Setting up a password for your meeting remains the best means of ensuring that only the people you want in your meeting can attend it. Recently Zoom turned password protection on by default, which is a good move. Meeting links and passwords should never be given to anyone outside of your organization. Similarly, never release any links or passwords on social media channels. Otherwise you run the risk of attracting trolls who want to access the meeting and share it with others.
6. Enable Waiting Room
You can give participants more control over meetings by enabling the ‘waiting room’ setting recently enabled by default. The waiting room makes the participants wait until you approve them one by one. This adds the ability to control who joins your meeting, even if they somehow managed to get in by guessing or copying someone’s password. With Zoom it’s also possible to kick unwanted people out of the meeting and have them wait outside – we recommend leaving as soon as you realize who is there.
7. Pay attention to screen-sharing features
One of the most popular features in Zoom is screen-sharing. It’s available as an option for you within every videoconference & we think it’s worth keeping your eye on a few settings that are important here:
The ability to share the call screen is a useful feature, but it can be tricky to figure out which option you need. Hosts get unlimited access to screen-sharing, but other participants are limited in what they can see. We recommend that you choose the option that best suits your needs. If you don’t immediately see how this feature could make your meetings more productive, it’s probably not something you’ll need. But if one day you find yourself in a position where it is necessary, the option is still available to you.
8. Stick with the Web client if possible
The various Zoom client apps have had their fair share of bugs. For example, some versions let hackers access the owner’s camera & microphone or let websites add users to calls without their consent. Zoom reacted swiftly to the aforementioned problems, fixing them as well as other similar ones. They also stopped sharing user data with Facebook and LinkedIn. Nonetheless, Zoom apps still remain vulnerable without a security assessment thus they may share data with third parties.
For this reason, we recommend making a Zoom account and accessing the Web interface instead of installing the app. The Web version will not have as much access to your device as an installed app would and it’s more managable that way.
If you use the zoom web interface and find that Zoom has already downloaded the installer, there is no other option but to install their client. As a rule of thumb, you should also limit the number of devices that Zoom is installed on to just one. If you use it as your secondary smartphone or as a spare laptop and one with no personal information on it, there’s no risk of any data leaking from other devices.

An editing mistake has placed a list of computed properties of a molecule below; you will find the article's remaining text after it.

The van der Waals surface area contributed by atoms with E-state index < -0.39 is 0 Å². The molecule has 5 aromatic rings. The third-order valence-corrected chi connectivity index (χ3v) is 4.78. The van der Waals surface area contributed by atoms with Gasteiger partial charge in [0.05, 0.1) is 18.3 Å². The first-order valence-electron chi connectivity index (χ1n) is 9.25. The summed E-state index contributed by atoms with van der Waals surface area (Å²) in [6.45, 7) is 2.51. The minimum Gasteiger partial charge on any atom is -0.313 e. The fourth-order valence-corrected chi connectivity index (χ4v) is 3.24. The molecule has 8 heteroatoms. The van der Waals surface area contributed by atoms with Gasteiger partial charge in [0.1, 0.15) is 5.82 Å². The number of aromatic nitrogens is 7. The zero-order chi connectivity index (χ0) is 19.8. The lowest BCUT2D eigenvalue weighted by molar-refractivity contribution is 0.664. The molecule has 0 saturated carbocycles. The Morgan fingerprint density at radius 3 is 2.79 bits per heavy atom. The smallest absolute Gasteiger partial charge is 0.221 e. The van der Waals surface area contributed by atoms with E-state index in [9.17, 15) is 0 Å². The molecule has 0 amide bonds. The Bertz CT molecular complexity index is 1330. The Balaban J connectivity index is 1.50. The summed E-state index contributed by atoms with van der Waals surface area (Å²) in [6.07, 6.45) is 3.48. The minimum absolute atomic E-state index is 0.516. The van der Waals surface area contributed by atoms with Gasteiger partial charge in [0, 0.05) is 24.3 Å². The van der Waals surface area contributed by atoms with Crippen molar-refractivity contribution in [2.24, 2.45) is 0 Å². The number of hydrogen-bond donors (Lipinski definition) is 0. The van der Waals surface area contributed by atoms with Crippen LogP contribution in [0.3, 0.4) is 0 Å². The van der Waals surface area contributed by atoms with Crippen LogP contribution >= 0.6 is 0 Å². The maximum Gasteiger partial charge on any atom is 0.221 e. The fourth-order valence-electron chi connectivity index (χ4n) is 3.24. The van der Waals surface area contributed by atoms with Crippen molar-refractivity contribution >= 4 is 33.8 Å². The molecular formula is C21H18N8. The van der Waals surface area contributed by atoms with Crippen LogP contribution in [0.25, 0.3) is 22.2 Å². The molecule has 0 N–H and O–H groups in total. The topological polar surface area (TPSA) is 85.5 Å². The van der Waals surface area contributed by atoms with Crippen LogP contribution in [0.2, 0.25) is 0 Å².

If your company has Skype for Business as their team chat app and also uses Zoom, then you can offer that workflow to your users. It’s compatible with Zoom and will allow your users to have a smooth experience.
9. Don’t believe in Zoom’s advertised end-to-end encryption
One of Zoom’s key selling points is its end-to-end encryption. It is a highly reliable option for video conferencing, with an equally diverse set of features and a great price point. All of your voice communications and messaging with people you call are encrypted in a way that all the other people on the call can’t decrypt them. Nobody else, including the service providers, can access them.
Sounds great, but as security researchers have pointed out it can be difficult. Zoom did state that when the other end means their server, the video is encrypted. This can be potentially problematic because Zoom employees and law enforcement have access to it. The messages in chats only seem to be encrypted end-to-end. This won’t necessarily mean that you should abandon Zoom for good, since other popular video conference tools don’t have encryption either. But you should keep this in mind and avoid discussing anything too personal or sensitive on Zoom.
10. Think about what people can see or hear
Before joining a videoconferencing call, consider your appearance before you hit the “join” button. The other participants may expect you to look as professional as they do. Always make sure to have on proper business attire even if you’re home alone and/or for a casual event.
Screen share is great for productivity and collaboration, but not so much if you have any windows open that you don’t want to show. If you’re on a Zoom call with someone, be sure to close any other personal windows before sharing with them. And it goes without saying: if your boss can see your screen, be sure to clear out anything private
I have written down the 10 essential security and privacy tips for Zoom.
Enjoy your Zoom
It may sound boring and lonely, but think about how things were before broadband, videoconferences on programs like Skype and Zoom. We’re glad such apps exist so you know the correct way to use them.